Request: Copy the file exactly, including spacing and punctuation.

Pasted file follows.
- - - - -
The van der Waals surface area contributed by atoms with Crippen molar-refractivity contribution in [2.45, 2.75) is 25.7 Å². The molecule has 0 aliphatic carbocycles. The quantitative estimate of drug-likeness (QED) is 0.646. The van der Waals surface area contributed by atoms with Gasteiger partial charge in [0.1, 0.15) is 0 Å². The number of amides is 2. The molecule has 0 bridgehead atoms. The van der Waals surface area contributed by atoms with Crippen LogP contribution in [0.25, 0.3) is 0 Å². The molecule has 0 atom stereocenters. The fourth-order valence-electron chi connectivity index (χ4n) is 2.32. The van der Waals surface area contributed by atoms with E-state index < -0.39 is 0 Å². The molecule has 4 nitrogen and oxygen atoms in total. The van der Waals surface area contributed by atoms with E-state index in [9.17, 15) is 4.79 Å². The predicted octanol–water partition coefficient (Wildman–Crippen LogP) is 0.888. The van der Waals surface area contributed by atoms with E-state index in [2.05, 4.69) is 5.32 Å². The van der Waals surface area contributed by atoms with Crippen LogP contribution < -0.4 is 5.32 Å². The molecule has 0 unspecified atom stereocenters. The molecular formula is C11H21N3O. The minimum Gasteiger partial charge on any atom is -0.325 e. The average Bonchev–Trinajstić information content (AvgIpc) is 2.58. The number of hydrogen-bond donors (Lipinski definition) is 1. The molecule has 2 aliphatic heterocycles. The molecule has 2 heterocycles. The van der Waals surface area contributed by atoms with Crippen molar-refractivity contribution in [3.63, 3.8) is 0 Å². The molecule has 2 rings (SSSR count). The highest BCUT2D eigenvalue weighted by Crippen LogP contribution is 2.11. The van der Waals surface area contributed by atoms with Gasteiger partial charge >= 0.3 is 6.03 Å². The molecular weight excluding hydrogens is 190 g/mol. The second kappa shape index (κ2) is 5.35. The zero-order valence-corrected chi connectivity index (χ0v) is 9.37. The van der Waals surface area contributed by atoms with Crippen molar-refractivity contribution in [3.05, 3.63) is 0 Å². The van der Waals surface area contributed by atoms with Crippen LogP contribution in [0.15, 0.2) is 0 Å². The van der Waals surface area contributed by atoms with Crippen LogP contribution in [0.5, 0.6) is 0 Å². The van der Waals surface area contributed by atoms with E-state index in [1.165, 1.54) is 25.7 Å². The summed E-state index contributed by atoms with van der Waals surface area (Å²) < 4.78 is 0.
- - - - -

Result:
The van der Waals surface area contributed by atoms with Crippen molar-refractivity contribution in [2.45, 2.75) is 25.7 Å². The molecule has 0 aliphatic carbocycles. The quantitative estimate of drug-likeness (QED) is 0.646. The van der Waals surface area contributed by atoms with Gasteiger partial charge in [0.1, 0.15) is 0 Å². The number of amides is 2. The molecule has 0 bridgehead atoms. The van der Waals surface area contributed by atoms with Crippen LogP contribution in [0.25, 0.3) is 0 Å². The molecule has 0 atom stereocenters. The fourth-order valence-electron chi connectivity index (χ4n) is 2.32. The van der Waals surface area contributed by atoms with E-state index < -0.39 is 0 Å². The molecule has 4 nitrogen and oxygen atoms in total. The van der Waals surface area contributed by atoms with E-state index in [9.17, 15) is 4.79 Å². The predicted octanol–water partition coefficient (Wildman–Crippen LogP) is 0.888. The van der Waals surface area contributed by atoms with E-state index in [2.05, 4.69) is 5.32 Å². The van der Waals surface area contributed by atoms with Crippen LogP contribution < -0.4 is 5.32 Å². The molecule has 0 unspecified atom stereocenters. The molecular formula is C11H21N3O. The minimum Gasteiger partial charge on any atom is -0.325 e. The average Bonchev–Trinajstić information content (AvgIpc) is 2.58. The number of hydrogen-bond donors (Lipinski definition) is 1. The molecule has 2 aliphatic heterocycles. The molecule has 2 heterocycles. The van der Waals surface area contributed by atoms with Crippen molar-refractivity contribution in [3.63, 3.8) is 0 Å². The molecule has 2 rings (SSSR count). The highest BCUT2D eigenvalue weighted by Crippen LogP contribution is 2.11. The van der Waals surface area contributed by atoms with Gasteiger partial charge >= 0.3 is 6.03 Å². The molecular weight excluding hydrogens is 190 g/mol. The second kappa shape index (κ2) is 5.35. The zero-order valence-corrected chi connectivity index (χ0v) is 9.37. The van der Waals surface area contributed by atoms with Crippen molar-refractivity contribution in [3.05, 3.63) is 0 Å². The van der Waals surface area contributed by atoms with Crippen LogP contribution in [0.15, 0.2) is 0 Å². The van der Waals surface area contributed by atoms with Crippen LogP contribution in [0.5, 0.6) is 0 Å². The van der Waals surface area contributed by atoms with E-state index in [1.165, 1.54) is 25.7 Å². The summed E-state index contributed by atoms with van der Waals surface area (Å²) < 4.78 is 0.